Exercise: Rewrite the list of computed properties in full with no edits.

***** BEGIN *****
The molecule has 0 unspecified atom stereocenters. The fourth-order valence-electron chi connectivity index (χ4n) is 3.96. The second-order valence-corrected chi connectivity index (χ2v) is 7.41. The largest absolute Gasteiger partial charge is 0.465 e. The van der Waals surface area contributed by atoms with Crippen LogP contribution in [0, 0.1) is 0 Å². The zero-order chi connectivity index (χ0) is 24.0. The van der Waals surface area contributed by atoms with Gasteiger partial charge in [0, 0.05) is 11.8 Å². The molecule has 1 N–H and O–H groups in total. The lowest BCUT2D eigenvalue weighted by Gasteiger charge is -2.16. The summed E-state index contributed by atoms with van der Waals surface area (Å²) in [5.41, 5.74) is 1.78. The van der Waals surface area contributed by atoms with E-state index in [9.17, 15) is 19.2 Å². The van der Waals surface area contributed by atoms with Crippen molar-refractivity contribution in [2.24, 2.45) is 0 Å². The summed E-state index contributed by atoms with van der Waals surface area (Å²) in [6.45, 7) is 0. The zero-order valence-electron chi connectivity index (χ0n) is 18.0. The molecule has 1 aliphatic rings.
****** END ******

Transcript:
The molecule has 0 unspecified atom stereocenters. The fourth-order valence-electron chi connectivity index (χ4n) is 3.96. The second-order valence-corrected chi connectivity index (χ2v) is 7.41. The largest absolute Gasteiger partial charge is 0.465 e. The van der Waals surface area contributed by atoms with Crippen LogP contribution in [0, 0.1) is 0 Å². The zero-order chi connectivity index (χ0) is 24.0. The van der Waals surface area contributed by atoms with Gasteiger partial charge in [0, 0.05) is 11.8 Å². The molecule has 1 N–H and O–H groups in total. The lowest BCUT2D eigenvalue weighted by Gasteiger charge is -2.16. The summed E-state index contributed by atoms with van der Waals surface area (Å²) in [5.41, 5.74) is 1.78. The van der Waals surface area contributed by atoms with E-state index in [9.17, 15) is 19.2 Å². The van der Waals surface area contributed by atoms with Crippen molar-refractivity contribution in [2.24, 2.45) is 0 Å². The summed E-state index contributed by atoms with van der Waals surface area (Å²) in [6.45, 7) is 0. The zero-order valence-electron chi connectivity index (χ0n) is 18.0. The molecule has 1 aliphatic rings.